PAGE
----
a brief history of the Tarot
The exact origins of the Tarot are lost in the mists of time.
We know that the gypsies brought the original 22 Tarrocci cards (which were the Major Arcana) westward when they migrated from India. It is quite possible they picked up some Hebrew mystical knowledge on the way. The gypsies appear to have migrated and settled, and migrated again, for centuries.
The modern Tarot deck and its images were first developed about 500 years ago in Northern Italy, where it is believed the 22 Tarrocci cards fused with the ordinary playing cards which were also used by the gypsies, as they still are today, to tell fortunes.
The cards contain knowledge from many great civilisations, some long gone, and their experiences, successes and lessons learned from failures are all represented in the cards. You can see influences from Celts, Hindus, Buddhists, Romans, Greeks and (very significantly) Egyptians throughout the cards, as well as numerous others.
Evidence indicates that the modern Tarot deck was inspired by gnostic materials brought to Northern Italy about 1450 AD from Alexandria. The Tarot has roots in the Jewish Kabbala, ie. numerology based on the original 22 cards. The Minor Arcana which developed from ordinary playing cards was also broken into four suits because, it is thought, of an influence from a figure in Hindu mythology. Some say each suit represents a letter of the unpronounceable name of God - YHVH - (Jehovah).
Tarot cards were originally used by the aristocracy, particularly in Florence (you can see this in the film Dangerous Liaisons). They became the centre of intense interest by virtue of a multi-volume book by Court de Gebelin at the end of the 18th century. The book was called Le Monde Primitif (The Primitive World). During this period (which followed an interest in Greek antiquities) there was great speculation about Ancient Egypt.
Court de Gebelin fanned interest in the Tarot by advancing the theory, with very little evidence, that they originated as Egyptian initiatory hieroglyphics. He may have been correct, in principle. The psychological dynamics of the Egyptian mysteries were much the same as the structure of the Tarot. Although, claiming a line of continuous historical derivation is another matter.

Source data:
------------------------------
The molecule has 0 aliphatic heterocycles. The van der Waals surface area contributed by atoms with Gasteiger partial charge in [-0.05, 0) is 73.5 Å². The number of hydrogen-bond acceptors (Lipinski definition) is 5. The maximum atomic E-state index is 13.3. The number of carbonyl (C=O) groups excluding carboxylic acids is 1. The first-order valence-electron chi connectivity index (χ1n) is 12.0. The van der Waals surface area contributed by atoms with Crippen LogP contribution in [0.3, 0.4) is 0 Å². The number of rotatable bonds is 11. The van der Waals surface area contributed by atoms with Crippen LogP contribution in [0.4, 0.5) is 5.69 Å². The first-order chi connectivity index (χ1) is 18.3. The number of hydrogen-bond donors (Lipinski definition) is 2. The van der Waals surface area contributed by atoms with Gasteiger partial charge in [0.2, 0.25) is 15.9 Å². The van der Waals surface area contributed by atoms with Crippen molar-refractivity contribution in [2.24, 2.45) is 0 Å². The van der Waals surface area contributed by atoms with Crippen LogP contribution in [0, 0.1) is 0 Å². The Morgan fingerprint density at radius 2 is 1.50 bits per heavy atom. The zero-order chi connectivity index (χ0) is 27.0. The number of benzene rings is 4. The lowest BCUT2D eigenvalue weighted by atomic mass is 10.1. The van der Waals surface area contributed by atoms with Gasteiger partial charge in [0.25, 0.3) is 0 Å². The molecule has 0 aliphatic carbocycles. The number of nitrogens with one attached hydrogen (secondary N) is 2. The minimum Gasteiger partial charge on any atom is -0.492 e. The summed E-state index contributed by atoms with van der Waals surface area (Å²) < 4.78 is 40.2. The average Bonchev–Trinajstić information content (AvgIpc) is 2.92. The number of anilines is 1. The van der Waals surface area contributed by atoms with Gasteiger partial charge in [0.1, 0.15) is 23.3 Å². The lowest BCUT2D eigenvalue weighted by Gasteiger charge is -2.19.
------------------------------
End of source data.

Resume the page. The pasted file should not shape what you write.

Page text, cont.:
Their design and format as cards were a product of the early Renaissance mind, although naturally their structure and symbolism have much more ancient roots.
About the cards used for the online readings
The cards on the previous pages are from The Rider-Waite Deck, the world's most popular Tarot deck. It is also known as the Rider Tarot and the Waite Tarot.
The deck is made up of 78 cards; the 56 Minor Arcana and the 22 Major Arcana cards. It was conceived in 1909 by Arthur Edward Waite and painted by Pamela Colman Smith.
Both Waite and Smith were members of the Order of the Golden Dawn, an esoteric organisation founded in 1888 in England. Waite encouraged Smith to produce a tarot pack with appeal to the world of art that would have significance behind the symbols and thus make the deck more important than tarot packs previously used for centuries. Waite referred to the deck as 'rectified' because he switched the sequence of two Major Arcana cards, (Strength - Justice) according to attributions of the Hebrew alphabet.
A unique feature of the Rider-Waite deck, and one of the principal reasons for its enduring popularity, is that all of the cards, including the 56 Minor Arcana, depict full scenes with figures and symbols.
The pictorial images of the cards facilitate interpretation. The innovative Minor Arcana, and Pamela Colman Smith's ability to capture the subtleties of emotion and experience, has made the Rider-Waite tarot a model for the designs of many twentieth century tarot packs.